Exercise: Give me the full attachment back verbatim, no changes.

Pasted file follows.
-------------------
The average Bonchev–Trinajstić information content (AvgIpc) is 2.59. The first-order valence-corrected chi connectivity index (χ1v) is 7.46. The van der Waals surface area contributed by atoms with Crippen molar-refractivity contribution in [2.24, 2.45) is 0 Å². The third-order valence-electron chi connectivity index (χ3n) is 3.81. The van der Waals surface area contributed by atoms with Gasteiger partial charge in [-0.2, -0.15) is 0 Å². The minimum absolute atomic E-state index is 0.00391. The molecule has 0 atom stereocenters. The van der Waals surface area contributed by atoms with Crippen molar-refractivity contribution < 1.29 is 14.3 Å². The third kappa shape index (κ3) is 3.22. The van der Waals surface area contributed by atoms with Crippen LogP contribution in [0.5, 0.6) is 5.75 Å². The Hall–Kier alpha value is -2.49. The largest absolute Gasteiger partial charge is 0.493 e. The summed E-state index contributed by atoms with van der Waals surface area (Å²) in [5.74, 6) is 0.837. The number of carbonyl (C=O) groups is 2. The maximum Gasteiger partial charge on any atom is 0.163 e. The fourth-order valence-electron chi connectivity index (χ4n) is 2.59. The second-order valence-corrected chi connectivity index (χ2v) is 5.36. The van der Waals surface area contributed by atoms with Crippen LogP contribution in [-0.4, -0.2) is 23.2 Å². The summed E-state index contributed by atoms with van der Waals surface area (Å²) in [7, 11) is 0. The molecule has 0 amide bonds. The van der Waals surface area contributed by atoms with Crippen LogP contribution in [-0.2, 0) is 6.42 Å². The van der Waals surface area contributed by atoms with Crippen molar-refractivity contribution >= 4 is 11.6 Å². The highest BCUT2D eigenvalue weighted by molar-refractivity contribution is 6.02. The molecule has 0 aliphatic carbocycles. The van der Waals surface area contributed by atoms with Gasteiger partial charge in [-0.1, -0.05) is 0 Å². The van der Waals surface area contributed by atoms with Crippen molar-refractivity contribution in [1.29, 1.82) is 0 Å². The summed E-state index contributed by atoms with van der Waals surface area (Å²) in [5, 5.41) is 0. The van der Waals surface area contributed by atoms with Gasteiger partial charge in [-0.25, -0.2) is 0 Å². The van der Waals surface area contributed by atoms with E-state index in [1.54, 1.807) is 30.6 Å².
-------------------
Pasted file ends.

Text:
The average Bonchev–Trinajstić information content (AvgIpc) is 2.59. The first-order valence-corrected chi connectivity index (χ1v) is 7.46. The van der Waals surface area contributed by atoms with Crippen molar-refractivity contribution in [2.24, 2.45) is 0 Å². The third-order valence-electron chi connectivity index (χ3n) is 3.81. The van der Waals surface area contributed by atoms with Gasteiger partial charge in [-0.2, -0.15) is 0 Å². The minimum absolute atomic E-state index is 0.00391. The molecule has 0 atom stereocenters. The van der Waals surface area contributed by atoms with Crippen molar-refractivity contribution < 1.29 is 14.3 Å². The third kappa shape index (κ3) is 3.22. The van der Waals surface area contributed by atoms with Crippen LogP contribution in [0.5, 0.6) is 5.75 Å². The Hall–Kier alpha value is -2.49. The largest absolute Gasteiger partial charge is 0.493 e. The summed E-state index contributed by atoms with van der Waals surface area (Å²) in [5.74, 6) is 0.837. The number of carbonyl (C=O) groups is 2. The maximum Gasteiger partial charge on any atom is 0.163 e. The fourth-order valence-electron chi connectivity index (χ4n) is 2.59. The second-order valence-corrected chi connectivity index (χ2v) is 5.36. The van der Waals surface area contributed by atoms with Crippen LogP contribution in [-0.4, -0.2) is 23.2 Å². The summed E-state index contributed by atoms with van der Waals surface area (Å²) in [7, 11) is 0. The molecule has 0 amide bonds. The van der Waals surface area contributed by atoms with Crippen LogP contribution in [-0.2, 0) is 6.42 Å². The van der Waals surface area contributed by atoms with Crippen molar-refractivity contribution >= 4 is 11.6 Å². The highest BCUT2D eigenvalue weighted by molar-refractivity contribution is 6.02. The molecule has 0 aliphatic carbocycles. The van der Waals surface area contributed by atoms with Gasteiger partial charge in [-0.1, -0.05) is 0 Å². The van der Waals surface area contributed by atoms with Crippen molar-refractivity contribution in [1.29, 1.82) is 0 Å². The summed E-state index contributed by atoms with van der Waals surface area (Å²) in [5, 5.41) is 0. The van der Waals surface area contributed by atoms with Gasteiger partial charge in [-0.25, -0.2) is 0 Å². The van der Waals surface area contributed by atoms with E-state index in [1.54, 1.807) is 30.6 Å².